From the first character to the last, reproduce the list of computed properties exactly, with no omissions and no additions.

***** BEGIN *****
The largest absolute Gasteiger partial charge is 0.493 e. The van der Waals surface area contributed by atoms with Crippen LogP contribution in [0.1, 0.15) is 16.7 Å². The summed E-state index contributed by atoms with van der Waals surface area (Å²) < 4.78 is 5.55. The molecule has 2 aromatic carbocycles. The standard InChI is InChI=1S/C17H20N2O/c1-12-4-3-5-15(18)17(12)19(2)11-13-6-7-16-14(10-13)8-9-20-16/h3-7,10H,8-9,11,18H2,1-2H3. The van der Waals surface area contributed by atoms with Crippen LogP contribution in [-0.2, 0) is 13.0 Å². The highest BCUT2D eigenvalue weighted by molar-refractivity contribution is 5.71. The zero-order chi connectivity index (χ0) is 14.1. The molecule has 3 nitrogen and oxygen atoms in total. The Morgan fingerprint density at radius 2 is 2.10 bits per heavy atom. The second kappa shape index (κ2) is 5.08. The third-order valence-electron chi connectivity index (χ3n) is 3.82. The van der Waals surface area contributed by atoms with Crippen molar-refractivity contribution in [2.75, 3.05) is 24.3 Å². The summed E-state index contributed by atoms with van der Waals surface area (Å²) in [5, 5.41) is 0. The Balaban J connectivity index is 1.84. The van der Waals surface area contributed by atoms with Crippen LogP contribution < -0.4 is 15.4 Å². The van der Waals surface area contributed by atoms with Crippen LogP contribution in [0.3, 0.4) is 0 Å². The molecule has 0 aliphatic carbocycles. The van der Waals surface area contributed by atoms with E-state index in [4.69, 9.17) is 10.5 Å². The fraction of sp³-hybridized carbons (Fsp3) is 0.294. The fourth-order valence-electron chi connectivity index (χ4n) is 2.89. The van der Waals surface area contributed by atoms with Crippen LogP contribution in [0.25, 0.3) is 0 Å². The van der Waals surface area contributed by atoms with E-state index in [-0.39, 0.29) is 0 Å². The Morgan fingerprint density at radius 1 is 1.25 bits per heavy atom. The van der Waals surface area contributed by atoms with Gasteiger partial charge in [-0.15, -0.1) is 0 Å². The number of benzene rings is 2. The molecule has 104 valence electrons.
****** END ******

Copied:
The largest absolute Gasteiger partial charge is 0.493 e. The van der Waals surface area contributed by atoms with Crippen LogP contribution in [0.1, 0.15) is 16.7 Å². The summed E-state index contributed by atoms with van der Waals surface area (Å²) < 4.78 is 5.55. The molecule has 2 aromatic carbocycles. The standard InChI is InChI=1S/C17H20N2O/c1-12-4-3-5-15(18)17(12)19(2)11-13-6-7-16-14(10-13)8-9-20-16/h3-7,10H,8-9,11,18H2,1-2H3. The van der Waals surface area contributed by atoms with Crippen LogP contribution in [-0.2, 0) is 13.0 Å². The highest BCUT2D eigenvalue weighted by molar-refractivity contribution is 5.71. The zero-order chi connectivity index (χ0) is 14.1. The molecule has 3 nitrogen and oxygen atoms in total. The Morgan fingerprint density at radius 2 is 2.10 bits per heavy atom. The second kappa shape index (κ2) is 5.08. The third-order valence-electron chi connectivity index (χ3n) is 3.82. The van der Waals surface area contributed by atoms with Crippen molar-refractivity contribution in [2.75, 3.05) is 24.3 Å². The summed E-state index contributed by atoms with van der Waals surface area (Å²) in [5, 5.41) is 0. The Balaban J connectivity index is 1.84. The van der Waals surface area contributed by atoms with Crippen LogP contribution < -0.4 is 15.4 Å². The van der Waals surface area contributed by atoms with Crippen LogP contribution in [0.3, 0.4) is 0 Å². The molecule has 0 aliphatic carbocycles. The van der Waals surface area contributed by atoms with E-state index in [4.69, 9.17) is 10.5 Å². The fraction of sp³-hybridized carbons (Fsp3) is 0.294. The fourth-order valence-electron chi connectivity index (χ4n) is 2.89. The van der Waals surface area contributed by atoms with Crippen LogP contribution in [0.25, 0.3) is 0 Å². The van der Waals surface area contributed by atoms with E-state index in [-0.39, 0.29) is 0 Å². The Morgan fingerprint density at radius 1 is 1.25 bits per heavy atom. The van der Waals surface area contributed by atoms with Gasteiger partial charge in [-0.15, -0.1) is 0 Å². The number of benzene rings is 2. The molecule has 104 valence electrons.